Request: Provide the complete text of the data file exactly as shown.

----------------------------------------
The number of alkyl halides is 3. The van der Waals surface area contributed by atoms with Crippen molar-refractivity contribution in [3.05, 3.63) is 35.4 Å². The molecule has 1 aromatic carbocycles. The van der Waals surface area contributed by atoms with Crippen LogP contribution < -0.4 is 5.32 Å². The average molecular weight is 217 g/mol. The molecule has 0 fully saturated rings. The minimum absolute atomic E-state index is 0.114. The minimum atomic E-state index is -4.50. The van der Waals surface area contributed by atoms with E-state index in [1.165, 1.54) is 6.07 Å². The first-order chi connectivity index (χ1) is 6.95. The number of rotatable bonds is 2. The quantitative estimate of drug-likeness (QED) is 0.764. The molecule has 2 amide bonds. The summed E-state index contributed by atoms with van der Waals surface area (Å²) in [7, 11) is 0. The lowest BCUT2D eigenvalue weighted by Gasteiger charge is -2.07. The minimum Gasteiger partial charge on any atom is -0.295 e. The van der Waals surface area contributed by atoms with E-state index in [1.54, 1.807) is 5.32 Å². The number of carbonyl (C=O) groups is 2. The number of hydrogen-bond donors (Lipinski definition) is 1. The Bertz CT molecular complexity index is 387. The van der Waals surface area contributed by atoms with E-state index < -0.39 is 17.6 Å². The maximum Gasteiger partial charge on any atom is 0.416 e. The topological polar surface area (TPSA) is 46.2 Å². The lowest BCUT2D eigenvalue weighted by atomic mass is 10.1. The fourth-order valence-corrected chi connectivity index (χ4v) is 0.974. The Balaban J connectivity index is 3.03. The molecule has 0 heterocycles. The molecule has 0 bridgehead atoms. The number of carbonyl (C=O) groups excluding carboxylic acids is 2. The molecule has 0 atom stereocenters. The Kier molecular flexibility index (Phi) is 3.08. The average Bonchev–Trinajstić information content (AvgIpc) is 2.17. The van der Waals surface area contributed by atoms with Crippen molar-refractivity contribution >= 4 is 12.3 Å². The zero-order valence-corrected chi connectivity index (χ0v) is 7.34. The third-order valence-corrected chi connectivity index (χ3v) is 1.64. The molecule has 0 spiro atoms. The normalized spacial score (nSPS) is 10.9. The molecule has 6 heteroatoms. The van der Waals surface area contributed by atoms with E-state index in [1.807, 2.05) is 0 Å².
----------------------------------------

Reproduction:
The number of alkyl halides is 3. The van der Waals surface area contributed by atoms with Crippen molar-refractivity contribution in [3.05, 3.63) is 35.4 Å². The molecule has 1 aromatic carbocycles. The van der Waals surface area contributed by atoms with Crippen LogP contribution < -0.4 is 5.32 Å². The average molecular weight is 217 g/mol. The molecule has 0 fully saturated rings. The minimum absolute atomic E-state index is 0.114. The minimum atomic E-state index is -4.50. The van der Waals surface area contributed by atoms with E-state index in [1.165, 1.54) is 6.07 Å². The first-order chi connectivity index (χ1) is 6.95. The number of rotatable bonds is 2. The quantitative estimate of drug-likeness (QED) is 0.764. The molecule has 2 amide bonds. The summed E-state index contributed by atoms with van der Waals surface area (Å²) in [7, 11) is 0. The lowest BCUT2D eigenvalue weighted by Gasteiger charge is -2.07. The minimum Gasteiger partial charge on any atom is -0.295 e. The van der Waals surface area contributed by atoms with E-state index in [1.54, 1.807) is 5.32 Å². The number of carbonyl (C=O) groups is 2. The number of hydrogen-bond donors (Lipinski definition) is 1. The Bertz CT molecular complexity index is 387. The van der Waals surface area contributed by atoms with E-state index < -0.39 is 17.6 Å². The maximum Gasteiger partial charge on any atom is 0.416 e. The topological polar surface area (TPSA) is 46.2 Å². The lowest BCUT2D eigenvalue weighted by atomic mass is 10.1. The fourth-order valence-corrected chi connectivity index (χ4v) is 0.974. The Balaban J connectivity index is 3.03. The molecule has 0 heterocycles. The molecule has 0 bridgehead atoms. The number of carbonyl (C=O) groups excluding carboxylic acids is 2. The molecule has 0 atom stereocenters. The Kier molecular flexibility index (Phi) is 3.08. The average Bonchev–Trinajstić information content (AvgIpc) is 2.17. The van der Waals surface area contributed by atoms with Crippen molar-refractivity contribution >= 4 is 12.3 Å². The zero-order valence-corrected chi connectivity index (χ0v) is 7.34. The third-order valence-corrected chi connectivity index (χ3v) is 1.64. The molecule has 0 spiro atoms. The normalized spacial score (nSPS) is 10.9. The molecule has 6 heteroatoms. The van der Waals surface area contributed by atoms with E-state index in [1.807, 2.05) is 0 Å².